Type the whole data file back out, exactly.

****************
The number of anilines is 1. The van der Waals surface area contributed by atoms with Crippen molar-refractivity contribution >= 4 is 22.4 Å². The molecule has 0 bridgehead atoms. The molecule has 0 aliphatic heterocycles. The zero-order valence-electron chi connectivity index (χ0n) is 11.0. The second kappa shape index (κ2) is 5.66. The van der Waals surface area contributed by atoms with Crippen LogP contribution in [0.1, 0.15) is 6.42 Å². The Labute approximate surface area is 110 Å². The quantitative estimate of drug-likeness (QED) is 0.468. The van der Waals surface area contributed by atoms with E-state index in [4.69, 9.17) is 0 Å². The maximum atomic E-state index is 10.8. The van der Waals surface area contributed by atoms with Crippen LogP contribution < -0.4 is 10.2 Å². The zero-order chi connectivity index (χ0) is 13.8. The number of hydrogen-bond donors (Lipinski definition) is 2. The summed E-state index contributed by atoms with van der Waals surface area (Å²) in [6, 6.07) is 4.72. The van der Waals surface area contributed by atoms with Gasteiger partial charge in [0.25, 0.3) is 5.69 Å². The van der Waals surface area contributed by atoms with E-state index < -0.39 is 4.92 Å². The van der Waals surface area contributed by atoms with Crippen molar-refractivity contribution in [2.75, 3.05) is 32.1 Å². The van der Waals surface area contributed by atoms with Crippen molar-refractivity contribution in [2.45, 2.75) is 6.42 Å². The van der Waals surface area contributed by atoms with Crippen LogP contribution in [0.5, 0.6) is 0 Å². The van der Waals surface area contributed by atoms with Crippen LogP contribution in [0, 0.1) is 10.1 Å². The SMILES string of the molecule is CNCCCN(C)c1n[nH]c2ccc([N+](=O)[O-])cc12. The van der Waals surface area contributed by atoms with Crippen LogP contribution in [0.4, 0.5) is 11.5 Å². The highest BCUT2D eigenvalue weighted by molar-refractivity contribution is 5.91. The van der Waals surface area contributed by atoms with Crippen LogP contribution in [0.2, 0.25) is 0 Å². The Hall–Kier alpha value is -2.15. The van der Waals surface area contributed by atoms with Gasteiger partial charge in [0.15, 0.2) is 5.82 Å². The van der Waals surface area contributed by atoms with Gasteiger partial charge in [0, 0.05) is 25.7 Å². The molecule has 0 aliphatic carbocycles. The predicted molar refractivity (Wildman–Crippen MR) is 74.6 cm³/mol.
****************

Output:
The number of anilines is 1. The van der Waals surface area contributed by atoms with Crippen molar-refractivity contribution >= 4 is 22.4 Å². The molecule has 0 bridgehead atoms. The molecule has 0 aliphatic heterocycles. The zero-order valence-electron chi connectivity index (χ0n) is 11.0. The second kappa shape index (κ2) is 5.66. The van der Waals surface area contributed by atoms with Crippen LogP contribution in [0.1, 0.15) is 6.42 Å². The Labute approximate surface area is 110 Å². The quantitative estimate of drug-likeness (QED) is 0.468. The van der Waals surface area contributed by atoms with E-state index in [4.69, 9.17) is 0 Å². The maximum atomic E-state index is 10.8. The van der Waals surface area contributed by atoms with Crippen LogP contribution < -0.4 is 10.2 Å². The zero-order chi connectivity index (χ0) is 13.8. The number of hydrogen-bond donors (Lipinski definition) is 2. The summed E-state index contributed by atoms with van der Waals surface area (Å²) in [6, 6.07) is 4.72. The van der Waals surface area contributed by atoms with Gasteiger partial charge in [0.25, 0.3) is 5.69 Å². The van der Waals surface area contributed by atoms with E-state index < -0.39 is 4.92 Å². The van der Waals surface area contributed by atoms with Crippen molar-refractivity contribution in [2.75, 3.05) is 32.1 Å². The van der Waals surface area contributed by atoms with Crippen molar-refractivity contribution in [2.45, 2.75) is 6.42 Å². The van der Waals surface area contributed by atoms with Crippen LogP contribution in [0.5, 0.6) is 0 Å². The van der Waals surface area contributed by atoms with Crippen LogP contribution in [0, 0.1) is 10.1 Å². The SMILES string of the molecule is CNCCCN(C)c1n[nH]c2ccc([N+](=O)[O-])cc12. The van der Waals surface area contributed by atoms with Crippen LogP contribution in [0.4, 0.5) is 11.5 Å². The highest BCUT2D eigenvalue weighted by molar-refractivity contribution is 5.91. The van der Waals surface area contributed by atoms with Crippen LogP contribution in [0.2, 0.25) is 0 Å². The Hall–Kier alpha value is -2.15. The van der Waals surface area contributed by atoms with Gasteiger partial charge in [0.15, 0.2) is 5.82 Å². The van der Waals surface area contributed by atoms with Gasteiger partial charge in [0, 0.05) is 25.7 Å². The molecule has 0 aliphatic carbocycles. The predicted molar refractivity (Wildman–Crippen MR) is 74.6 cm³/mol.